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Techniques: Photoshop Titles

July, 2002

"Photoshop Titles"

By Tom Wolsky

About this article:
The article is adapted from the book Final Cut Pro 3 Editing Workshop by Tom Wolsky. To purchase this book or for more information, click HERE.

Because the titler was so weak in earlier versions of Final Cut, many people, myself included, took to using Photoshop as the FCP titler. What a great titler it is, infinitely malleable, with many additional elements, like banners and bars and gradients, which are more difficult to construct in FCP than in this great graphics application. Anything you can imagine is possible. I use it often, particularly for lower thirds, but also for working with still images that need to be incorporated into a project.

What you should first know about working in PS is that you should only use RGB color space - no CMYK, no grayscale, no indexed color. They don't translate to video.

One problem with using PS is the issue of square versus nonsquare pixels. Because PS is a computer program, it works in square pixels exclusively, while most video uses the CCIR601 or rectangular pixel. This presents a minor problem. The important point is to understand how FCP handles still image files. It handles different sized images in different ways. Single layer files are treated one way, multilayer Photoshop files or PS files with transparency are treated another way.

1. If you're working in the DV format using CCIR601 pixels at 720x480, create your PS files at 720x534. If you're working in standard CCIR601 format, 720x486, then create your PS files at 720x540.

Preset Sizes: If you're working with Photoshop 7, there's a neat new feature that allows you to select preset custom sizes when you make a new file. Use the Preset Sizes popup and select either 720x540 Std. NTSC 601 or 720x534 Std. NTSC DV/DVD.

2. After you've made your graphic, go to Image Size and, making sure Constrain Proportions is deselected and Bicubic is selected, change the height of the image to 480 or 486, as appropriate.

This squashes the image down, distorting it, changing it to a file that FCP recognizes as using CCIR601 rectangular pixels.

3. Save your file. I save out a separate PS file that has been converted to CCIR601 format and keep the original so I can correct the typos I usually make.

When you bring a PS file that's 720x480 into FCP, the editing software assumes it's been prepared for use in a DV sequence.

When placed in a DV sequence, the image will work perfectly and be treated as a nonsquare pixel image.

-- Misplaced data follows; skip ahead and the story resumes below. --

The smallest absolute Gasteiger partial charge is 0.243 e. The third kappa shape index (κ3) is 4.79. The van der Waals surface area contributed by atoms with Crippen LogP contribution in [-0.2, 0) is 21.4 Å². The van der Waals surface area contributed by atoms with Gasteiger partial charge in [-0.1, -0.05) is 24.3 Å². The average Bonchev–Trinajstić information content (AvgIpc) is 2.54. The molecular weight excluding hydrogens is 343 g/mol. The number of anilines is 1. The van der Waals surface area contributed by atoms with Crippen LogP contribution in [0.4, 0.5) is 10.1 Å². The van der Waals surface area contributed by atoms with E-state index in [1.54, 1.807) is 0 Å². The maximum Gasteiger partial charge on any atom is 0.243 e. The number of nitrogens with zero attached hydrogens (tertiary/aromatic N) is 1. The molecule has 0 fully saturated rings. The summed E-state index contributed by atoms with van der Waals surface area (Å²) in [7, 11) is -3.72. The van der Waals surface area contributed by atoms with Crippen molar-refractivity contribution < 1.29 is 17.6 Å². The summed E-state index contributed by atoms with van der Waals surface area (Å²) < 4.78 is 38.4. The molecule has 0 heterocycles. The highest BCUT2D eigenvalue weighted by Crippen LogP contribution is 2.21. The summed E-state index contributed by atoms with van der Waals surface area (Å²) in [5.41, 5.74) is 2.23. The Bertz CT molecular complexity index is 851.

You're not always making a graphic that needs to fit in the video format. Sometimes you're making a graphic that is much larger, one you want to move around on to make it seem as if you're panning across the image or zooming in or out of the image. To do this, you need to make the image much greater than your video format, perhaps 2,160x1,602 pixels or more.

If you are working with a Photoshop layer image, you still should squeeze the image down to nonsquare pixels before you bring it into FCP. To do this, rather than using pixel values, use percentages and reduce the height of the image to 90% or, if you want to be anally precise about it, 89.886%. Again, you should not resize these images if they are single layer images without Photoshop transparency. FCP understands these are square pixel images brought into a CCIR601 world and will handle them appropriately.

If they are PS layered files with transparency, FCP treats these as separate sequences and does not adjust for CCIR601 pixels. The rules of the road are probably unnecessarily complex, but the bottom line is if it's a single-layer file, let FCP do the resizing; if it's a PS file, squeeze it before you import it.

The easiest way to work with Photoshop files that you want to lay over video is to create your PS files over transparency, PS's checkerboard background. This transparency will be honored when you import the file into FCP. It's important to understand that PS files come into Final Cut as separate sequences. This means that when you bring a PS file with multiple layers, all its layers remain intact as separate layers in a FCP sequence. There each layer can be animated and affected separately.
The only time Photoshop files do not import as a sequence is when they are made up of a single background layer or are saved as flattened images or in some other file format, such as PICT or TIFF. Note: there appears to be a problem importing large format TIFF files into FCP3 under OS X.

Because it's simpler to work with a single-layer file, I often convert my PS files to PICT images, preserving the transparency information in an alpha channel, a simple procedure and easy enough to create a PS Action for. I retain the PS file to make changes after the following procedure.

1. Collapse the PS layers so that they merge over transparency.

2. Command-click the layer to select the contents of the layer.

3. Go to the menu bar to Select>Save Selection (Figure 2) to bring up the Save Selection dialog box.


4. Save it as a new channel, as shown in Figure 3.


If you look in your Channels tab, usually behind the Layers window, you'll see that you now have four channels, the three color channels - Red, Green, and Blue - and a channel called an Alpha channel (Figure 4).


This is a grayscale representation of opacity. Whatever is white in the alpha channel will be opaque on the screen; whatever is black in the alpha channel will be transparent. Various shades of gray in between will define greater or lesser amounts of opacity.

Because video is interlaced and often produces flicker in text, I like to apply a slight amount of blur to mitigate this.

You have to select the whole layer - not just the content - or the blur won't have any effect.